Season 1, Episode 1 - Two observations
Over the years, the IT world has undergone several profound paradigm shifts. The user workstation is expected to experience a transformation in the coming years. The BYOC concept (Season 1) is one step in changing our vision of the workstation.
In this 3-part series, you'll learn how:
- the Bring Your Own Computer (BYOC) concept has come about,
- this concept fits into a cost-reduction strategy, and how it can be implemented as a solution,
- one company, Citrix System has deployed the concept internally.
- To this day, we don't know who actually invented the BYOC concept, but CITRIX System has effectively integrated it into is vision of the user workstation of tomorrow and has already experimented with it internally (see part 3).
The BYOC concept is the result of 2 factors:
'Generation Y' and new technology enthusiasts
An increasingly large percentage of users today are very much at ease with new technologies. The majority of these users are 'Generation Y', meaning that their childhood or teenage years coincided with the dawn of the PC era. Now adults, they seek out new technologies (mobile internet, MP3 players, social networks, blogs, time shifting, etc.), and expect these to meet high standards. In the workplace, this group views - and rightly so - the standardisation of workstations as a constraint that slows down their productivity. Indeed, standardised PCs do not necessarily offer the best performance (memory, CPU, graphics card, hard drive, etc.) since users cannot install their own applications, or synchronise their personal and professional agendas. These users have new standards for office comfort: they don't want to have two mobile phones anymore, or two computers that offer the same services. They want their company's IT tools to adapt to user needs, and not vice-versa.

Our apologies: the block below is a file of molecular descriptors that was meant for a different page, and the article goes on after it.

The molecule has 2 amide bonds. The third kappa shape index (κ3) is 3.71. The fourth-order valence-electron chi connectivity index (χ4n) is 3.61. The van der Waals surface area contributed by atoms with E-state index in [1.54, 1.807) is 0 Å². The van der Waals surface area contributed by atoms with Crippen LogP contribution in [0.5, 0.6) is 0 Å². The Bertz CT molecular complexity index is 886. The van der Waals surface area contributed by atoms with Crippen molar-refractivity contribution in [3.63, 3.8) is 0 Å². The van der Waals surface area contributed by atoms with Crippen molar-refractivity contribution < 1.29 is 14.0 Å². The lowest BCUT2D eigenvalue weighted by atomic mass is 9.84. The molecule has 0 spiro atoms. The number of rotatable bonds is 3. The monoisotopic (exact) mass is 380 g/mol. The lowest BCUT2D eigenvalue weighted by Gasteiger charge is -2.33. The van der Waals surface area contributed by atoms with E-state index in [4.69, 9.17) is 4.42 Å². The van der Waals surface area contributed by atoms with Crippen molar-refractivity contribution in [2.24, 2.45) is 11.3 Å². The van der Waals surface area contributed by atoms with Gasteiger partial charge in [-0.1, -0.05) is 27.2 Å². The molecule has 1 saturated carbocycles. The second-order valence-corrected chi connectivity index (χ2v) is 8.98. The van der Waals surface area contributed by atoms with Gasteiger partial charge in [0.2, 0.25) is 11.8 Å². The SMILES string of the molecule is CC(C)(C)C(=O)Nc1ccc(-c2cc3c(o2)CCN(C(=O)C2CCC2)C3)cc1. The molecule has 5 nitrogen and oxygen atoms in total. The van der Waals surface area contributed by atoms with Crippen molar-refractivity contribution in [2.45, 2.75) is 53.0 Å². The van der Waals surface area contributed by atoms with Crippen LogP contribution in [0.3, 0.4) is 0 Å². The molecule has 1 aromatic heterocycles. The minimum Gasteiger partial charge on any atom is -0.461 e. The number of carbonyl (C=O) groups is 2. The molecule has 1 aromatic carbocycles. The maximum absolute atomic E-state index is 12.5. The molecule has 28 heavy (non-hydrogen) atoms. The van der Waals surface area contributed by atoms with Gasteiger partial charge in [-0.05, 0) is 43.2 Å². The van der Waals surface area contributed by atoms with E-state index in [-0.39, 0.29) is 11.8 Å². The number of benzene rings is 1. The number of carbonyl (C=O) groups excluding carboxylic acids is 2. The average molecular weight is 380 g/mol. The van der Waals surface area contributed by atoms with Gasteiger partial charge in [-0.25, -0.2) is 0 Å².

IT department constraints
Companies' IT departments have to be able to provide reliable and high-performing applications and services to their users. Until now (well, actually yesterday), existing technology required staff to have full knowledge of the physical workstation and the operating system in order to guarantee the computer's performance and availability. This is what led companies to buy and own their employees' workstations, which has also meant that they have been responsible for all of the administrative aspects (orders, billing, payments, capital assets), from managing the workstation life cycle (spare parts, accessories, hardware incidents) to managing systems (masters, operating systems, application deployment, security measures, etc.). This represents a significant expense for the company.
The basic idea behind virtualisation is to dissociate the different layers of computer maintenance (hardware, operating system, network, applications, printers, etc.). Once that's done, why maintain ownership of the physical workstations?
The goal of the BYOC concept is to reconcile these 2 needs: to meet the expectations of this new kind of user, and to limit recurring expenses for the company. Then the company can devote its resources to simplifying, optimising and documenting its information system - ultimately amounting to additional savings.
Coming soon: Episode 2 - The Missing Piece?